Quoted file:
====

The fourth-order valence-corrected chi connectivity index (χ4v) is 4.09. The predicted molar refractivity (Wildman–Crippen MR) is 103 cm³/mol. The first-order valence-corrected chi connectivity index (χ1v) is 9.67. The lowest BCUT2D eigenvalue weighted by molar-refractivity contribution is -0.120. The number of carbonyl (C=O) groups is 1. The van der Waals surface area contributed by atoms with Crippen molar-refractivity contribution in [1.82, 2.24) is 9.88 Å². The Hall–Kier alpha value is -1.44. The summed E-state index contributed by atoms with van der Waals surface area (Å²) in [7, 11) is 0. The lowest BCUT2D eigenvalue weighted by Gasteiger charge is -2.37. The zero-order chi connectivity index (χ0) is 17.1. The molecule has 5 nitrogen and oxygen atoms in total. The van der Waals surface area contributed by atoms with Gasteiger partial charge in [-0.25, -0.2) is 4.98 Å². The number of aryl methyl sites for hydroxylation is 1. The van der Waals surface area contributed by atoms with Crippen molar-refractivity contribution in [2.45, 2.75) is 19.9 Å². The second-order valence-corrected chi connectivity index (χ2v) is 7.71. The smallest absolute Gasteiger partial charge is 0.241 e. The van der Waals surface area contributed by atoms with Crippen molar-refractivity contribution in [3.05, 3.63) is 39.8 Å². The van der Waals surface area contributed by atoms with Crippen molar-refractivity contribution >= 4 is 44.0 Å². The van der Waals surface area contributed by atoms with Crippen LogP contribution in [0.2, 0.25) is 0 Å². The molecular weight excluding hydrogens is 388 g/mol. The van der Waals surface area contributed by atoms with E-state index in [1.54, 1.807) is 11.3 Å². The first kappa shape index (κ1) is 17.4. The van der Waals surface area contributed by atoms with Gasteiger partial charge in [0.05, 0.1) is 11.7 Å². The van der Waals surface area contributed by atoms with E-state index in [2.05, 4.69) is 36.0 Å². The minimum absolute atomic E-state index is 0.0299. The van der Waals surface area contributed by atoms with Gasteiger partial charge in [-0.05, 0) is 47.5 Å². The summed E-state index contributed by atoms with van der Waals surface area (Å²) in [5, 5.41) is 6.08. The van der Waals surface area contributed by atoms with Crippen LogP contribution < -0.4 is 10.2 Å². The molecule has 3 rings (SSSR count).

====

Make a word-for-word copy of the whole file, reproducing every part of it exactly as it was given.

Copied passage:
The fourth-order valence-corrected chi connectivity index (χ4v) is 4.09. The predicted molar refractivity (Wildman–Crippen MR) is 103 cm³/mol. The first-order valence-corrected chi connectivity index (χ1v) is 9.67. The lowest BCUT2D eigenvalue weighted by molar-refractivity contribution is -0.120. The number of carbonyl (C=O) groups is 1. The van der Waals surface area contributed by atoms with Crippen molar-refractivity contribution in [1.82, 2.24) is 9.88 Å². The Hall–Kier alpha value is -1.44. The summed E-state index contributed by atoms with van der Waals surface area (Å²) in [7, 11) is 0. The lowest BCUT2D eigenvalue weighted by Gasteiger charge is -2.37. The zero-order chi connectivity index (χ0) is 17.1. The molecule has 5 nitrogen and oxygen atoms in total. The van der Waals surface area contributed by atoms with Gasteiger partial charge in [-0.25, -0.2) is 4.98 Å². The number of aryl methyl sites for hydroxylation is 1. The van der Waals surface area contributed by atoms with Crippen molar-refractivity contribution in [2.45, 2.75) is 19.9 Å². The second-order valence-corrected chi connectivity index (χ2v) is 7.71. The smallest absolute Gasteiger partial charge is 0.241 e. The van der Waals surface area contributed by atoms with Crippen molar-refractivity contribution in [3.05, 3.63) is 39.8 Å². The van der Waals surface area contributed by atoms with Crippen molar-refractivity contribution >= 4 is 44.0 Å². The van der Waals surface area contributed by atoms with Crippen LogP contribution in [0.2, 0.25) is 0 Å². The molecular weight excluding hydrogens is 388 g/mol. The van der Waals surface area contributed by atoms with E-state index in [1.54, 1.807) is 11.3 Å². The first kappa shape index (κ1) is 17.4. The van der Waals surface area contributed by atoms with Gasteiger partial charge in [0.05, 0.1) is 11.7 Å². The van der Waals surface area contributed by atoms with E-state index in [2.05, 4.69) is 36.0 Å². The minimum absolute atomic E-state index is 0.0299. The van der Waals surface area contributed by atoms with Gasteiger partial charge in [-0.05, 0) is 47.5 Å². The summed E-state index contributed by atoms with van der Waals surface area (Å²) in [5, 5.41) is 6.08. The van der Waals surface area contributed by atoms with Crippen LogP contribution < -0.4 is 10.2 Å². The molecule has 3 rings (SSSR count).